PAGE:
Halifax staff pronouns row as advert star condemns bank
Halifax lost customers and triggered a backlash last week after saying anyone who objected to its new policy of putting pronouns on staff name tags should close their account.
The bank told critics on social media: “We strive for inclusion, equality and, quite simply, in doing what’s right. If you disagree with our values, you’re welcome to close your account.” When some said they would cancel their accounts, the bank supplied details of how to do so.
The pronoun badges, which the bank says are to ensure customers do not refer to staff by the wrong gender, are recommended by LGBT activist group Stonewall but are optional at Halifax.
Critics say they undermine the importance of biological sex and enshrine contentious gender ideology in policies, pushing it constantly in people’s faces.
The leader of Diversity & Inclusion for Network Rail’s Wales & Western region, Shane Andrews, who was awarded an MBE last year for his role in improving diversity in the rail industry, praised the customer-alienating move as “brilliant”. He claimed that creating a more ‘inclusive’ workplace is a matter of safety, bizarrely arguing that in dangerous jobs like on the railway, people being distracted by awkward personal questions could cause rail accidents.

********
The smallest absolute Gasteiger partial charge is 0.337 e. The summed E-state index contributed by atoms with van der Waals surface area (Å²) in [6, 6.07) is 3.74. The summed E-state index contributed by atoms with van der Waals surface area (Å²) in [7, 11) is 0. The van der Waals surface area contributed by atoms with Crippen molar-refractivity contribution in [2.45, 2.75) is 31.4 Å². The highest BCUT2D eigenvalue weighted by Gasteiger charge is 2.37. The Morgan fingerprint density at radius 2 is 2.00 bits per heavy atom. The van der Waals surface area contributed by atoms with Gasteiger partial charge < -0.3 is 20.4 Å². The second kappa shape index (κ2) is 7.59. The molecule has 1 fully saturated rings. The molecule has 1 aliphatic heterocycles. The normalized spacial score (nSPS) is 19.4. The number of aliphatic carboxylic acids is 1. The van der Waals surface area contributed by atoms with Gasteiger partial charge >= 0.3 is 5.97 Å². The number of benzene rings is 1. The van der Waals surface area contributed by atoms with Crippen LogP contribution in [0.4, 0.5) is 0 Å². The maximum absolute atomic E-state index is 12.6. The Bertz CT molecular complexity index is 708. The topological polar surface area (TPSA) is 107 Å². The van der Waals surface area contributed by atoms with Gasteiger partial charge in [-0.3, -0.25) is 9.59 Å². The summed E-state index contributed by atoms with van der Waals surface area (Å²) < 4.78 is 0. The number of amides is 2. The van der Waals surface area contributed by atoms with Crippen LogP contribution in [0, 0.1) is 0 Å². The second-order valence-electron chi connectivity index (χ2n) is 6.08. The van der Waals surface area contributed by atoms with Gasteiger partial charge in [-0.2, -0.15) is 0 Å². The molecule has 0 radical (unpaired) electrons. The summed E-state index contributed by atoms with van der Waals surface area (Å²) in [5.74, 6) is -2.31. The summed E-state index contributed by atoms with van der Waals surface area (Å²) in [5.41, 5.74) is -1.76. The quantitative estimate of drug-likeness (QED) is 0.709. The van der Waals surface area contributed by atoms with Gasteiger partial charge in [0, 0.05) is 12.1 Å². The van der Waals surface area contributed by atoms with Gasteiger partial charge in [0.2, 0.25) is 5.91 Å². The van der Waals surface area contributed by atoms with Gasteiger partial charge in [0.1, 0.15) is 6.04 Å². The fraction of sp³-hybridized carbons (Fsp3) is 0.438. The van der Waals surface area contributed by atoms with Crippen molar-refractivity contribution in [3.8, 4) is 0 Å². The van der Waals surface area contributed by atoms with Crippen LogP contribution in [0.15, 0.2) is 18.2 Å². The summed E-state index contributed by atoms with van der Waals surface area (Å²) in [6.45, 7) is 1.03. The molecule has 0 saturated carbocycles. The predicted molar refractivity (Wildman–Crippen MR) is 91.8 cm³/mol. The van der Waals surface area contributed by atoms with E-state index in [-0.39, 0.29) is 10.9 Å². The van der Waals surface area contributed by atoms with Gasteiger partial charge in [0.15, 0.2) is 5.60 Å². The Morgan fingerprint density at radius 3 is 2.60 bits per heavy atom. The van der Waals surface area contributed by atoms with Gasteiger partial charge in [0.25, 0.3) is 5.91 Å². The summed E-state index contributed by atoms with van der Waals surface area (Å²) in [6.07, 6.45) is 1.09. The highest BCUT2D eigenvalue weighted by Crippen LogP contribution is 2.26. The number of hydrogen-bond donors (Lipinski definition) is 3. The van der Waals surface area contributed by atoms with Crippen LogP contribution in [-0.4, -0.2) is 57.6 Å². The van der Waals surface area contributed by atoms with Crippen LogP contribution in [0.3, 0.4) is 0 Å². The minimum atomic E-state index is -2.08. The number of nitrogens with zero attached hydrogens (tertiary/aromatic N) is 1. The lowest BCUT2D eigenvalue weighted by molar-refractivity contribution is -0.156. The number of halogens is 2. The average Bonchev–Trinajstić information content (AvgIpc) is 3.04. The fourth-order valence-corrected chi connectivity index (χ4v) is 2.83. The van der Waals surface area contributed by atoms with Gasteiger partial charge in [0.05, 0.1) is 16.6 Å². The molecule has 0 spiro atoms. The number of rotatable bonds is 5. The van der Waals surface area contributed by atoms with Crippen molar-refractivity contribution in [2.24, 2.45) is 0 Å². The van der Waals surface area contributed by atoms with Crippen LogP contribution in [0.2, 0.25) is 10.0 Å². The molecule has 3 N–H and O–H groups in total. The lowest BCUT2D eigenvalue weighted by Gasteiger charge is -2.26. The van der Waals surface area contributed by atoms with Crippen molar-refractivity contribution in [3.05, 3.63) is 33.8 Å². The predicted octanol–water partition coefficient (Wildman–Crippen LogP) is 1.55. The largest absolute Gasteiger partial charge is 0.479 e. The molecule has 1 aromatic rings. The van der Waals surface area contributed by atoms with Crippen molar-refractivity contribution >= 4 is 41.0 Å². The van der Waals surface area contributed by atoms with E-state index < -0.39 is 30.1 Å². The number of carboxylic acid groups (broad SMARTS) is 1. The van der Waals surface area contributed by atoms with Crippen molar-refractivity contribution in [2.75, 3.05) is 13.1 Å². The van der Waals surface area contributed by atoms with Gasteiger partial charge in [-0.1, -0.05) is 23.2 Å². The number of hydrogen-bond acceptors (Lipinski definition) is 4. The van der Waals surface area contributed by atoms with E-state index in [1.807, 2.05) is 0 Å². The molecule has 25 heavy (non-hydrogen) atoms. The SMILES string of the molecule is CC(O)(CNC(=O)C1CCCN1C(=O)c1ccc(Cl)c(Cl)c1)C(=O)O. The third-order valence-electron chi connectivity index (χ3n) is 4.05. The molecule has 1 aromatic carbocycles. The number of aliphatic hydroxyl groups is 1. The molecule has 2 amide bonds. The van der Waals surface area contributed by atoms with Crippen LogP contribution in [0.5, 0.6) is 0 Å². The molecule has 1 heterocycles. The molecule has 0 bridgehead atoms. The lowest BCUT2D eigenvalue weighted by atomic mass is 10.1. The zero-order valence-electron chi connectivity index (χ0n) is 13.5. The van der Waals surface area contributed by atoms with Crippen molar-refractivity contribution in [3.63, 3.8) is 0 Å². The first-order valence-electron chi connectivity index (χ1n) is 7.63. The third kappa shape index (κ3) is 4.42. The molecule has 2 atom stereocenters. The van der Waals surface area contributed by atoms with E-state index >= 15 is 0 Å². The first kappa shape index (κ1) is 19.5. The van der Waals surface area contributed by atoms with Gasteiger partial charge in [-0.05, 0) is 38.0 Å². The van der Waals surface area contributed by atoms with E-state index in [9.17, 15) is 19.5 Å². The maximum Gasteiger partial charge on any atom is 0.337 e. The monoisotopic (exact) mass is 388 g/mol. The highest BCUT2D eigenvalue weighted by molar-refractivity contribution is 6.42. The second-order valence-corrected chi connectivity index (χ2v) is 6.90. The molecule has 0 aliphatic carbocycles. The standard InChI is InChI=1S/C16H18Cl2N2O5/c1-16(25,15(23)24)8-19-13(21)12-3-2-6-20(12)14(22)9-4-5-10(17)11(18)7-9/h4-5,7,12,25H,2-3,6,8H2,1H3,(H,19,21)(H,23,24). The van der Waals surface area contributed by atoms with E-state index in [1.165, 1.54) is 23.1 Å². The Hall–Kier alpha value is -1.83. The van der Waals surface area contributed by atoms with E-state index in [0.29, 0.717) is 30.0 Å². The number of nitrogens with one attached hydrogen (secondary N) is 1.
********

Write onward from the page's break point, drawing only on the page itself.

Others have slammed the move. Doctor Who screenwriter Gareth Roberts (who is gay) said he had banked with Halifax since 1988 but was appalled by the pronoun badges and the response to criticism. “Telling their customers to b***** off if they don’t like their highly contentious political stances – that’s the Halifax!” he tweeted.
Howard Brown, the cheerful face of Halifax during the 2000s, branded the treatment of customers “disgraceful”. Attorney General Suella Braverman criticised the bank’s “flippant” response to critics and said she has had enough of the “collective frenzy” that sees the “basics of biology… turned upside down”.
It’s becoming all too common to see companies putting the promotion of divisive political causes ahead of providing a service that’s good value for money and treating customers well.
Asking staff to declare their pronouns is divisive because it signals support for a political agenda that downplays the significance of biology and erases women in particular while undermining their rights. People are right to push back against this disturbing trend, and companies like Halifax should stop telling them to get lost and instead start listening.